THE O. C. DE WIT'll. BATES v. THE O. C. Dl!l WIT'll.
(DIstrict OOurt, E. D. New York.
;rlUluary 11, 1894:.)
EXAGGERATED CLAIM:,.... COSTS '
PROPERTY FOROIBLY TAKEN FROM
Where one-half of the value of a boat and cargo worth $1,700 was claimed as salvage, but on the trial the claim was shown to have been greatly eXl.1-ggerated, only $50 salvage being awarded, claimants would have been allowed costs but for the fact that shortly after the service . , theY' forcibly took the property from the salvors; and no costs were given to either party.
'lnAdmiralty. Libel for salvage. to ,either pa.rty. '
DecreE! for libelant, without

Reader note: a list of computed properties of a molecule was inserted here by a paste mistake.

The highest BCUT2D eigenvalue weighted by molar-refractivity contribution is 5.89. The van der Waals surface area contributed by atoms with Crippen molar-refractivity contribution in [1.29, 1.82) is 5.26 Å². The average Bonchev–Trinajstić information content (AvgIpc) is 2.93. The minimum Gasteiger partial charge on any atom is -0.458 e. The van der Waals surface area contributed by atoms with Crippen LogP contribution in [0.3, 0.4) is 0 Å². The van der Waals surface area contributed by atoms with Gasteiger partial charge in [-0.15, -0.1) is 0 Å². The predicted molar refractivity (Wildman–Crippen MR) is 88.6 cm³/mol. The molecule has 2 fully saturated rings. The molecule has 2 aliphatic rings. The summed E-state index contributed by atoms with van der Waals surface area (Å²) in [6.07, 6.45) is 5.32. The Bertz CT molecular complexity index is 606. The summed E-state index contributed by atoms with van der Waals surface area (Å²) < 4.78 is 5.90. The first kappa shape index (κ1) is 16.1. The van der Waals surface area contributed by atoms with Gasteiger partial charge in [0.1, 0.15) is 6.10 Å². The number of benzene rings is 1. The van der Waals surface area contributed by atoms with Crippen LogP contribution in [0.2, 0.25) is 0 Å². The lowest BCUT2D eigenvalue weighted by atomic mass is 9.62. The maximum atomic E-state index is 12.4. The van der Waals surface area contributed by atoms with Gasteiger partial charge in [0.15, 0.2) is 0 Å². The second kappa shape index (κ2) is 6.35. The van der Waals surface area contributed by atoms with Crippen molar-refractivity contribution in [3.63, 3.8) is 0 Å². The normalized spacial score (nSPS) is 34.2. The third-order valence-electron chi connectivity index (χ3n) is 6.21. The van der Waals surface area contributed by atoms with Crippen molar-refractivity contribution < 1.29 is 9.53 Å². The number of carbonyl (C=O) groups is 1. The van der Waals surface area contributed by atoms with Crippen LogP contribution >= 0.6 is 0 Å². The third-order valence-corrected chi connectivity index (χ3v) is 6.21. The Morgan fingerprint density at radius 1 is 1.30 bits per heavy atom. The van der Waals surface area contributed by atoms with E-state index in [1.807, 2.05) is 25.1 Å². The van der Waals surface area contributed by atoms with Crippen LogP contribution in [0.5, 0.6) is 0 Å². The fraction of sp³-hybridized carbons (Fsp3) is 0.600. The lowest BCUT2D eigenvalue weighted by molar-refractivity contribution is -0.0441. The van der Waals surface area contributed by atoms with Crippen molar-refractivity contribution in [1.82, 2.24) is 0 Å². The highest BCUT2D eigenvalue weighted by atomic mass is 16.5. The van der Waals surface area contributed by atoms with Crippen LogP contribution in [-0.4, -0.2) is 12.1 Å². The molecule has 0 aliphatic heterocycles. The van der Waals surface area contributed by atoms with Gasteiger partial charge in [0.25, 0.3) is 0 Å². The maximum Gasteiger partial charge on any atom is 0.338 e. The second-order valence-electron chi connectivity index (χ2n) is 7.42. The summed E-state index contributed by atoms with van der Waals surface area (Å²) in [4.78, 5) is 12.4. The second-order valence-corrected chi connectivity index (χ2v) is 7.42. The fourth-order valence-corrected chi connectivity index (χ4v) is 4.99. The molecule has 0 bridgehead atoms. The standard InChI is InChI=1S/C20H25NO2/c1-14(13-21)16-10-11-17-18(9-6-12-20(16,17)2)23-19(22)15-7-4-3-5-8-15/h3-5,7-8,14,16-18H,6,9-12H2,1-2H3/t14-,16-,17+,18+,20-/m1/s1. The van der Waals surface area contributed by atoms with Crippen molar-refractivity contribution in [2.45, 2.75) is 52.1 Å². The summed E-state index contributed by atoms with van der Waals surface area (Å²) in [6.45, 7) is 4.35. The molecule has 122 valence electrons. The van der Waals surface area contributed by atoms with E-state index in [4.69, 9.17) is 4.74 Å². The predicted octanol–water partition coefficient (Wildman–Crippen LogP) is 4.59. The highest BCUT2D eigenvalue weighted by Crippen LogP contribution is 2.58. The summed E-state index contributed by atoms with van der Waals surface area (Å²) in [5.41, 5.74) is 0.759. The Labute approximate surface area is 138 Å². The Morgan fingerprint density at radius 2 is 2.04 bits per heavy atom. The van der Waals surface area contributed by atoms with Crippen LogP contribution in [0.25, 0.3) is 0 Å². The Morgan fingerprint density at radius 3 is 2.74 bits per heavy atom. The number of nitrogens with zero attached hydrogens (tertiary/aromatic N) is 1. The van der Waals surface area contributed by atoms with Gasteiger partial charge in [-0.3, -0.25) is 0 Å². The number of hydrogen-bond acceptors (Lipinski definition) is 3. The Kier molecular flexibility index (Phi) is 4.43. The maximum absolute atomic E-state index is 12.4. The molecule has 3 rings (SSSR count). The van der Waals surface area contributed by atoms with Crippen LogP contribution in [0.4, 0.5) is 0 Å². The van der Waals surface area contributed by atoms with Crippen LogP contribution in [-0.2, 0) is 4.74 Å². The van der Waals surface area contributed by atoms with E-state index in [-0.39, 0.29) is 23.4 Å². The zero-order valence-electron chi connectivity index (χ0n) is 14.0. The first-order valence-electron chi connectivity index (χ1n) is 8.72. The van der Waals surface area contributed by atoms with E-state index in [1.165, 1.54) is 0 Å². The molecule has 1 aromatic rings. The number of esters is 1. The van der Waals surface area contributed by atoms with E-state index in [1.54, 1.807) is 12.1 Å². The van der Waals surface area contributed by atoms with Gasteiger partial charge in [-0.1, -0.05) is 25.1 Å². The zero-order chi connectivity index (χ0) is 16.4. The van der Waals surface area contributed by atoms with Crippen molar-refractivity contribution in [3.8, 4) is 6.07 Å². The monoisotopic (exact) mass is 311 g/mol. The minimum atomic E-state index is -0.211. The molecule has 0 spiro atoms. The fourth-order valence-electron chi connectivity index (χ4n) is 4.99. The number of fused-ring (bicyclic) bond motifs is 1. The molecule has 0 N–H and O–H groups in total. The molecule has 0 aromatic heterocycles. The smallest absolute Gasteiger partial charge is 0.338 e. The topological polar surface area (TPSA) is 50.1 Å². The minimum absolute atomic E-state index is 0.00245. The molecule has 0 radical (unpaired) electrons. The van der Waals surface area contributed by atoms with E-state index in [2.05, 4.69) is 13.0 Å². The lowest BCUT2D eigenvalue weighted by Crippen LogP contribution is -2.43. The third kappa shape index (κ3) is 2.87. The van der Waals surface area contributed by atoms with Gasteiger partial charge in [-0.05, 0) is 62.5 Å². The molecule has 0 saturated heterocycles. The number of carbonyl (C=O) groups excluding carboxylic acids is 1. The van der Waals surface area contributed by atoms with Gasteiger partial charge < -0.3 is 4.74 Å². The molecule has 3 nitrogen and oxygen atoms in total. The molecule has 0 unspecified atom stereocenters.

, Hyland & Zabriskie. for libelant. T. C.Campbell, for Tlie O. C. De Witt. Carpenter & Mosher, (.Mr. Symmers,) for the District Judge. This ifl action to recover salvage for rendered by the steam canal boat Columllia in t}:J.e Canal boat O. C. De Witt back to the slip from W4ichshe had drifted on the evening of the 9th of September, 1893. The service rendered is a salvage service, because it was voluntary" and rendered to a vessel that was adrift, without any person Q:q board, and therefore in some peril. The peril, however, was very slight, as other tugs were present who might have rendered the same service; and, upon the evidence, the probability is that the boat, if left to itself. would have brought up on adjacent mud flats, where she could have remained without injury. The service rendered, although of some value, was very slight, occupying but a sh.ort time, and involving no risk and very little labor. The deof the service given in the-libel is greatly exaggerated. It is there stated that the boat was derelict, when the fact was that the boat got adrift in the slip during the temporary absence of her master, and because third parties moved her during such absence. It 'is also stated that the Columbia, at great risk to her own safety, after the canal boat, when in fact there was no risk whate"ter. The weight of the evidence is that the service occupied but a very short time. anq not two or two and a half hours, as stated in the libel. The libel also untruly alleges a demand and refusal. The value of the canal boat is $1,000, and the value of the cargo of coal is $700. The libelant claims half of the value of the canal boat and coal, In my opinion, for such a service, in such a case, $50 would be an 'ample salvage award. In view of the exaggerated claim made, I should feel it my duty to award costs to the claimants in this case, were it not for the fact that shortly after the rendition of the service, and while the boat was in the possession of salvors. she was forcibly taken away from their possession by the master of the canal boat, and others acting